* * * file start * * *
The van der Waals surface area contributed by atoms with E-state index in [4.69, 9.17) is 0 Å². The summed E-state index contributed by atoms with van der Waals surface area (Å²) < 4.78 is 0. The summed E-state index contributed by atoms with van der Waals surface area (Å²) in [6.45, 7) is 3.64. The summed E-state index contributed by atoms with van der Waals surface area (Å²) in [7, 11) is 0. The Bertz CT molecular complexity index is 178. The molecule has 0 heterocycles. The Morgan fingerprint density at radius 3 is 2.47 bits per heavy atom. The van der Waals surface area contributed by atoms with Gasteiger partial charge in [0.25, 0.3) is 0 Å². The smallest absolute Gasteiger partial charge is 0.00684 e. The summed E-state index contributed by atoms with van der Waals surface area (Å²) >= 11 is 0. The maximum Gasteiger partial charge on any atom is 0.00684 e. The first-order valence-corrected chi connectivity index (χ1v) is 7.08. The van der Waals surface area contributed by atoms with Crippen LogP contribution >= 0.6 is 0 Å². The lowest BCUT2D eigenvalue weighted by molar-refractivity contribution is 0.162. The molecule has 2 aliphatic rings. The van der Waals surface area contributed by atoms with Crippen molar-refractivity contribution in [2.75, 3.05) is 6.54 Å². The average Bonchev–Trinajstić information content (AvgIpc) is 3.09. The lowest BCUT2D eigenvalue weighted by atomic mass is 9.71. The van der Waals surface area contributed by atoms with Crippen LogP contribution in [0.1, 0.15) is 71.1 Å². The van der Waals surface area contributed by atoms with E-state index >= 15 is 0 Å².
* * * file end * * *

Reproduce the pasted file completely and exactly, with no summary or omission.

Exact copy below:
The van der Waals surface area contributed by atoms with E-state index in [4.69, 9.17) is 0 Å². The summed E-state index contributed by atoms with van der Waals surface area (Å²) < 4.78 is 0. The summed E-state index contributed by atoms with van der Waals surface area (Å²) in [6.45, 7) is 3.64. The summed E-state index contributed by atoms with van der Waals surface area (Å²) in [7, 11) is 0. The Bertz CT molecular complexity index is 178. The molecule has 0 heterocycles. The Morgan fingerprint density at radius 3 is 2.47 bits per heavy atom. The van der Waals surface area contributed by atoms with Gasteiger partial charge in [0.25, 0.3) is 0 Å². The smallest absolute Gasteiger partial charge is 0.00684 e. The summed E-state index contributed by atoms with van der Waals surface area (Å²) >= 11 is 0. The maximum Gasteiger partial charge on any atom is 0.00684 e. The first-order valence-corrected chi connectivity index (χ1v) is 7.08. The van der Waals surface area contributed by atoms with Crippen LogP contribution >= 0.6 is 0 Å². The lowest BCUT2D eigenvalue weighted by molar-refractivity contribution is 0.162. The molecule has 2 aliphatic rings. The van der Waals surface area contributed by atoms with Crippen molar-refractivity contribution in [2.75, 3.05) is 6.54 Å². The average Bonchev–Trinajstić information content (AvgIpc) is 3.09. The lowest BCUT2D eigenvalue weighted by atomic mass is 9.71. The van der Waals surface area contributed by atoms with Crippen LogP contribution in [0.1, 0.15) is 71.1 Å². The van der Waals surface area contributed by atoms with E-state index >= 15 is 0 Å².